I remember the Mayor of Prašník, Emil Škodáček, in a small town in Slovakia, while addressing a journalist on why the municipality assembly would not approve the extension of public water supply to their neighbourhood, said, “because Roma would then reproduce more” and “there would be twice as many of them”. 

Shocked, I remember walking along a path through the forest and a meandering local creek as the local Roma took me  to their only source of water  – a stream spitting out of a metal pipe on the ground. The place is known among local residents as a "gypsy well”. I could, immediately see that it was a health hazard. 

The Roma of Prašník took action. They mobilized and filed a court case against the municipality and are now negotiating settlement conditions. Even though the rights to water and sanitation are rights recognised by the UN, European Roma are being left to live in unsafe environments, detrimental to their health and wellbeing. According to the European Commission, some 30% of Roma in nine EU Member States with the largest Roma populations still live without water within their dwellings, 36% without a toilet, shower, or bathroom. 

In October 2020, the European Commission published the EU Roma strategic framework for equality, inclusion, and participation. While the new document reaffirms the central role of structural discrimination in four priority policy areas of housing, education, health, and employment, it also introduces a new priority of environmental justice. This is the first time that a major EU policy document recognizes environmental justice as an important area of intervention.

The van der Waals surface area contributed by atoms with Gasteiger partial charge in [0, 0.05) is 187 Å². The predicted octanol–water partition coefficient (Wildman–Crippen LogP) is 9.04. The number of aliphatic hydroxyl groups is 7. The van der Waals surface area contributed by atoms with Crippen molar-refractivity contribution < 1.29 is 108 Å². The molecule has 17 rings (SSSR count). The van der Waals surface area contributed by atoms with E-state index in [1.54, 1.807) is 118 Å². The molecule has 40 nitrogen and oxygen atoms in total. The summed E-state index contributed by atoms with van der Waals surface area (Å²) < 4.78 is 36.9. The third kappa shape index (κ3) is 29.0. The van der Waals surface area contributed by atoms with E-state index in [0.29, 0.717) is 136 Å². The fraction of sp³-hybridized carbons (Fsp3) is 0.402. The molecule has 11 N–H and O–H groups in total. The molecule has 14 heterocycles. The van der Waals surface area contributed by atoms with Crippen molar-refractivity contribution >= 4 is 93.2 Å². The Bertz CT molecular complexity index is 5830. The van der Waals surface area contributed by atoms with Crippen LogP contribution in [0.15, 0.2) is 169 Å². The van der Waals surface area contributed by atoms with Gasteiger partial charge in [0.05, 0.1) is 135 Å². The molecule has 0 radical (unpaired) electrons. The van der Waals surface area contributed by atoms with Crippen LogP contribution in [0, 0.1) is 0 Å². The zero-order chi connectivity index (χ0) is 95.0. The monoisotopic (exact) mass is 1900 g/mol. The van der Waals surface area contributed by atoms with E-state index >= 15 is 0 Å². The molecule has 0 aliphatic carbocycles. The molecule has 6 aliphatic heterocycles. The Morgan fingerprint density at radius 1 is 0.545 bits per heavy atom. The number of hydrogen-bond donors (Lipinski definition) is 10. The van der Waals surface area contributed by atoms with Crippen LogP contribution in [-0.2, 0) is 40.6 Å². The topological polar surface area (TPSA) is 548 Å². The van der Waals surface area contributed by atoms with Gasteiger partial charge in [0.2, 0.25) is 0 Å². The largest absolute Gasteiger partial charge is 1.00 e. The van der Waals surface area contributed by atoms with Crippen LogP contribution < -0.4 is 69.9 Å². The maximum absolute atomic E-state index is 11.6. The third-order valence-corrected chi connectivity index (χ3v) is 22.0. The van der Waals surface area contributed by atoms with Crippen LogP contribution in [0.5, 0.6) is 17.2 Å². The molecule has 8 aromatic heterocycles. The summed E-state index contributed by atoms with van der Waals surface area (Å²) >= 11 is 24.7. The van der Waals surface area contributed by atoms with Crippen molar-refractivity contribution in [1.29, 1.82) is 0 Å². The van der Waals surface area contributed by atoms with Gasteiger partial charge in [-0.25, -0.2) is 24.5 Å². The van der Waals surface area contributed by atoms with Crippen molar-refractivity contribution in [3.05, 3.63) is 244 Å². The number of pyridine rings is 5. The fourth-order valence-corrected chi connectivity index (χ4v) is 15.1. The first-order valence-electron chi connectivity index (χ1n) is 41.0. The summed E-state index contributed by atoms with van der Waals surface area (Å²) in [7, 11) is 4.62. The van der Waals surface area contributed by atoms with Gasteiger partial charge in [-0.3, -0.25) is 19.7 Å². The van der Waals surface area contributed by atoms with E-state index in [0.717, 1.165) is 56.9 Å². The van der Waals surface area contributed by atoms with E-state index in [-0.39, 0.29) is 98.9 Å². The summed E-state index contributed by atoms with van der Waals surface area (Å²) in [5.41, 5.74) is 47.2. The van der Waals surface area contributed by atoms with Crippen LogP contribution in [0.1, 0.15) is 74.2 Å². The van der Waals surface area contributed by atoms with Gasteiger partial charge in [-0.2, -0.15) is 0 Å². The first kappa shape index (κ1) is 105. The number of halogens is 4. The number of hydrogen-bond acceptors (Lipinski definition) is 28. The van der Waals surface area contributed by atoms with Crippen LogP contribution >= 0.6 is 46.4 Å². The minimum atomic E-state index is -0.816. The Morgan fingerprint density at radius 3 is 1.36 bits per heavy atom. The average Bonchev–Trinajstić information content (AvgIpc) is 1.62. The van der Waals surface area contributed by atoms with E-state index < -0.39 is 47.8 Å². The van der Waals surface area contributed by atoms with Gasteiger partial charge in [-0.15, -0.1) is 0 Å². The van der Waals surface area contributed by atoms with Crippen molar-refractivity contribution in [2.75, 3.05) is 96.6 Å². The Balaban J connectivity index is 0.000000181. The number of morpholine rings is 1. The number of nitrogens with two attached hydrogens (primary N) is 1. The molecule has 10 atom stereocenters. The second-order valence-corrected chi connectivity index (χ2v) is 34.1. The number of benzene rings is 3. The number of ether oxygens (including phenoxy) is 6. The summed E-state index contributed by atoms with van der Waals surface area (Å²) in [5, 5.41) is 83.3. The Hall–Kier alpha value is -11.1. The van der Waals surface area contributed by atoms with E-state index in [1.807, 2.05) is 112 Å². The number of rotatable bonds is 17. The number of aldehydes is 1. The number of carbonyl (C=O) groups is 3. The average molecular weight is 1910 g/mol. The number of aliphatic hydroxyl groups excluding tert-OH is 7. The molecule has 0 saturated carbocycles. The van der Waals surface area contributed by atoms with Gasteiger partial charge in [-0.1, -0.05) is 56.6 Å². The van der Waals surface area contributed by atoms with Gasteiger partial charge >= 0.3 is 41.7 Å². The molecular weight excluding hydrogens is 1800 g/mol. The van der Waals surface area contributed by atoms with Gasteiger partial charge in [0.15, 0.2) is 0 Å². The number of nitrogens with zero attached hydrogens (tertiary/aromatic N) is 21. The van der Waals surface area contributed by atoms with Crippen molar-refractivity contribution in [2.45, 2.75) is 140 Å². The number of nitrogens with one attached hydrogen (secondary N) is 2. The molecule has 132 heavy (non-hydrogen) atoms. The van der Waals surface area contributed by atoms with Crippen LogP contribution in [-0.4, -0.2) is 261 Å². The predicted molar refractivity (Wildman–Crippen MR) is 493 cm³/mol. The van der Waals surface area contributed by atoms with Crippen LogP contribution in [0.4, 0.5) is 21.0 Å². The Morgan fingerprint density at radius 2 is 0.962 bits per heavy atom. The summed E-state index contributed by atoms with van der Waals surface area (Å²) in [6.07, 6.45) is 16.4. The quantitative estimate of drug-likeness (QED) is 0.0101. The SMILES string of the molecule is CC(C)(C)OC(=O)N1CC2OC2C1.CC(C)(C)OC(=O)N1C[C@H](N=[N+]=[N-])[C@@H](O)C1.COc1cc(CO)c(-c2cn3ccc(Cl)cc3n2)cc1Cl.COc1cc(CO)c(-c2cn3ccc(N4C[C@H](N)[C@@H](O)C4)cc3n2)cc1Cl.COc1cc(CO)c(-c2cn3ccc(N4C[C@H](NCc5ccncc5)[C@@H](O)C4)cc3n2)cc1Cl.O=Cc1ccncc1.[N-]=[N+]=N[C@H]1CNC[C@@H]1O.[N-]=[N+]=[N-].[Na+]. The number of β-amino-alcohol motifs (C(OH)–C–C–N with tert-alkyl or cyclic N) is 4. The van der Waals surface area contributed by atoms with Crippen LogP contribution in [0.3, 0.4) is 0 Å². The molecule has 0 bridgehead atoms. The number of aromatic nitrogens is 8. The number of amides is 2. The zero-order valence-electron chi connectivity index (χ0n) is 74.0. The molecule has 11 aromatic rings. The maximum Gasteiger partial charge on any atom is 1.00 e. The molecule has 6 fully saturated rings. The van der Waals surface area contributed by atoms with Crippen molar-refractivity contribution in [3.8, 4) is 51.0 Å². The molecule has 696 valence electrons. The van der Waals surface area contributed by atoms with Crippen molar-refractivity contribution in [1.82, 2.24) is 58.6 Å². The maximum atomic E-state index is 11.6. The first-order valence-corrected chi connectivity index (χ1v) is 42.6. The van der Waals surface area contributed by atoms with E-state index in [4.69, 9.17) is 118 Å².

The new strategy documents introduce environmental discrimination as “long neglected reality […], which saw marginalised communities more vulnerable to contamination and other associated health issues.” The Commission urges the national governments to tackle environmental discrimination against Roma in access to water, adequate sanitation, waste collection and tackle the health impact of exposure to pollution, contamination and spatial segregation. The Commission has also mandated the FRA to collect brand new indicators of “Fighting environmental deprivation, promoting environmental justice”. 

This happened as a rest of Roma rights advocates having built the case for this major policy opening over the past two years. It was featured in the Roma inclusion statements of commissioners and MEPs. I would like to highlight that it was due to the paramount work the European Environmental Bureau (EEB) and the European Roma Grassroots Organizations Network (ERGO), the OSF grantees, the report became the main reference on environmental justice in Brussels. The report, based on the entries in the Atlas of Environmental Justice, is the first research report and the very first Europe-wide initiative on the environmental racism endured by Roma.